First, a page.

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Deichtorhallen in Hamburg Presents Cecily Brown's Large-format Canvases
Cecily Brown, Crapolette, 2003. Oil on canvas. 182.9 x 243.8 cm (72 x 96 in.) © Cecily Brown. Collection Thaddaeus Ropac Salzburg / Paris.

HAMBURG.- Painter Cecily Brown (born in 1969), London-based but living in New York, mostly chooses erotic motives for her large-format canvases, which she nearly abstracts to such an extent that they dissolve into pure chromaticity. Her energetic pictures, working on the borders between abstraction and figuration, have been one of the most distinctive positions in current painting since around 10 years.

Her works are collected by the most renowned museums of the world, such as Tate Britain, and the artist is considered the shooting star of a new expressive painting. “I use erotic photography to study the human body. What interests me is the emotional matter of these patterns”, Cecily Brown says.

Brown's vigorous and tactile oil paintings evoke the breadth of human experience, particularly the emotions associated with touch, pleasure, and passion. Widely inspired by the history of painting, from the figurative orders of Nicolas Poussin, Edouard Manet, and William Hogarth to the heady abstract expressionism of Willem de Kooning, Brown brings to the conventions of the genre a bold and, at times, ribald femininity. Throughout her oeuvre, Brown has repeated certain motifs yet ascribes them different significations over time. For example the tent form -- a primary image in her work that she associates with childhood books and nomads as well as paintings by Picasso, Goya and Bosch—is, in the new work, layered with fresh imagery that obfuscates the original form in varying degrees.

In the densely worked scenarios of Brown's most recent paintings, flickering figures are enfolded in vivid pastoral landscapes and vanitas settings. Throughout the Skulldiver paintings, she carefully maintains the tension between abstract formal qualities and immanent figurative content, while in the Sarn Mere paintings, she continues to expound on the cautionary narrative fragments and sinister psychological undertones of her Black Paintings. Inspired in part by Mary Webb's Precious Bane (1924), the Sarn Mere paintings evoke an imaginary place, a lake where all manner of dark happenings transpire. In Carnival and Lent, one of Brown's largest paintings, her signature tectonic structure dissolves into a blur of activity where figures and faces can be glimpsed amidst the pure energies of the brush. Brown's previously representational schemes are rendered almost abstract through an increasing fragmentation of forms, underscoring her belief that her paintings should not have fixed meaning but rather reflect the flux of being in the world.

Although best known for her bravura large-scale work, Brown will show a series of jewel-like, small paintings, which she began as a means by which to interpret the role of human scale and perception in her fragmented subjects, using a variety of brushes and techniques. These smaller scale paintings, which usually remain untitled, are not studies or contingencies for larger paintings, but rather works in themselves where Brown explores and resolves ideas and forms that began to emerge in her larger work and acquire new significance in this format.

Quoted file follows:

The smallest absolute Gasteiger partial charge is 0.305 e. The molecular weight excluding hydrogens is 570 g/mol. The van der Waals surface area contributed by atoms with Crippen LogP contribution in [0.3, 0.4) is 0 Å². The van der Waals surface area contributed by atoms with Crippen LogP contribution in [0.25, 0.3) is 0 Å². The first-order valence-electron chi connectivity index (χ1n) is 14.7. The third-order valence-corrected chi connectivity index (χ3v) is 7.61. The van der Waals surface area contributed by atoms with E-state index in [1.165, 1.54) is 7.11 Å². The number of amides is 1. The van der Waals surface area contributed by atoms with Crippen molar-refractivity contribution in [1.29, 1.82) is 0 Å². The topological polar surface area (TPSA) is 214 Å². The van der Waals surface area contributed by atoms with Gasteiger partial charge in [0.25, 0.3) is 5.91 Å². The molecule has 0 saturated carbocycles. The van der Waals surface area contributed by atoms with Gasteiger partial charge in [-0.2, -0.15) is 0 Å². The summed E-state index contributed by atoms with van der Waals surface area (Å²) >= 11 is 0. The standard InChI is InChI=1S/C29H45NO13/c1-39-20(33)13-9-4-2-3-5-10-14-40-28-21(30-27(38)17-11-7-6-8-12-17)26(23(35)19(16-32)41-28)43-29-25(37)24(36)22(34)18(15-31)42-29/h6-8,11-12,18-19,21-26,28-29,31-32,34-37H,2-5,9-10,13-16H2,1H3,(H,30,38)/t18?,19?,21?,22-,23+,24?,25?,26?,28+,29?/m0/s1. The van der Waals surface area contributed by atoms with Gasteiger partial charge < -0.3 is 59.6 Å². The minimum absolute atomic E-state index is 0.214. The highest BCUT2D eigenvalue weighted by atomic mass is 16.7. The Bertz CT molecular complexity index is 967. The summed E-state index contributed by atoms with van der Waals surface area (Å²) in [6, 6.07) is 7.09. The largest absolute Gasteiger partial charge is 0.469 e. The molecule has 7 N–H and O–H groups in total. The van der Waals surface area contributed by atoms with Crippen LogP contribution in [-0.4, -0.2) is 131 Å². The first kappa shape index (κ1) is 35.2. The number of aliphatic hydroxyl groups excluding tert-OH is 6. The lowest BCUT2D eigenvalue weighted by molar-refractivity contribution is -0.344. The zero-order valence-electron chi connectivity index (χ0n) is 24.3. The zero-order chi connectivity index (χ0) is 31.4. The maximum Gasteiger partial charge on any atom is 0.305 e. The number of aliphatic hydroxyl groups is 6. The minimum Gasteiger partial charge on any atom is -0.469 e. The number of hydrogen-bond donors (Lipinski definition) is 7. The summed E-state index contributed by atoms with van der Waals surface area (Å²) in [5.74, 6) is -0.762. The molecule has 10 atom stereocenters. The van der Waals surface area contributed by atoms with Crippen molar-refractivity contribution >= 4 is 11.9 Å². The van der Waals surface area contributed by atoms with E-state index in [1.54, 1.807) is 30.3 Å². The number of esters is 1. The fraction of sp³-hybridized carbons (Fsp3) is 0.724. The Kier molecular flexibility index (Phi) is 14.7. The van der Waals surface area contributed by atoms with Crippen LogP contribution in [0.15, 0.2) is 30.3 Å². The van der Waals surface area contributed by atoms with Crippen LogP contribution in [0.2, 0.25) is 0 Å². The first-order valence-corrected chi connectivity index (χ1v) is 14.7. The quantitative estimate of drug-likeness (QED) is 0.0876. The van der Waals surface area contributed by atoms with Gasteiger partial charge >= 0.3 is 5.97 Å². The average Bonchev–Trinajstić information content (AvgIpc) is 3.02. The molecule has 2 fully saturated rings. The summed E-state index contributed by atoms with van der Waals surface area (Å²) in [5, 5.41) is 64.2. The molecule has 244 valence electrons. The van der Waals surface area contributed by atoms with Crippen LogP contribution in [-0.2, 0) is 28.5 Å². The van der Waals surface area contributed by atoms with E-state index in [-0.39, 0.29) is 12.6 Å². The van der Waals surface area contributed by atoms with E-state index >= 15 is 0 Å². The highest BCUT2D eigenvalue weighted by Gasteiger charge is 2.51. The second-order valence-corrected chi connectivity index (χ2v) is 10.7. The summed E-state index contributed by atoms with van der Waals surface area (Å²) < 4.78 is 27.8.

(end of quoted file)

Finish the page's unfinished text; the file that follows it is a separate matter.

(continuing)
Cecily Brown has exhibited in numerous museums internationally, with solo exhibitions at the Hirshhorn Museum and Sculpture Garden, Washington, D.C. (2002); MACRO, Rome (2003); Museo Nacional Centro de Arte Reina Sofia, Madrid (2004); Museum of Modern Art, Oxford (2005); Kunsthalle Mannheim (2005-2006); the Des Moines Art Center, Iowa (2006); and the Museum of Fine Arts, Boston (2006-2007). Her work is included in many public collections including the Solomon R. Guggenheim Museum, New York; the Whitney Museum of American Art, New York; and the Tate Gallery, London. Brown lives and works in New York.

Cecily Brown was born in London in 1969. She studied in London and received her Bachelors in 1993 in Fine Arts from the Slade School of Art in London. Shortly after moving to the U.S., Brown had her first solo exhibition in New York at Deitch Projects in 1997 and a second in 1998, both were met with tremendous critical and commercial success.

She has since established herself as one of the key figures in the strong resurgence of painting at the end of the nineties. Brown revels in the freedom she has forged as a young female painter, her work liberates and celebrates the sacred cows of old master figure painting.

Her winter 2000 exhibition at Gagosian Gallery, New York (SoHo) was her first with the gallery. In 2001 Brown had an exhibition at Contemporary Fine Art in Berlin and then in 2003 she had her first Los Angeles show at Gagosian Gallery in Beverly Hills. Since then she has had solo exhibitions at such prestigious institutions as the Hirshhorn Museum and Sculpture Garden, Washington, D.C.; the MACRO, Rome; the Museo Reina Sofia, Madrid; Museum of Fine Art, Boston, MA; Kunsthalle Mannheim, Germany; Des Moines Art Center, IA and Modern Art Oxford, England. The artist has also participated in group exhibitions at the Galleria, Arco, Turin, the Saatchi Collection, London, the Whitney Museum of American Art, New York and P.S. 1 Contemporary Art Center, Long Island City, NY.

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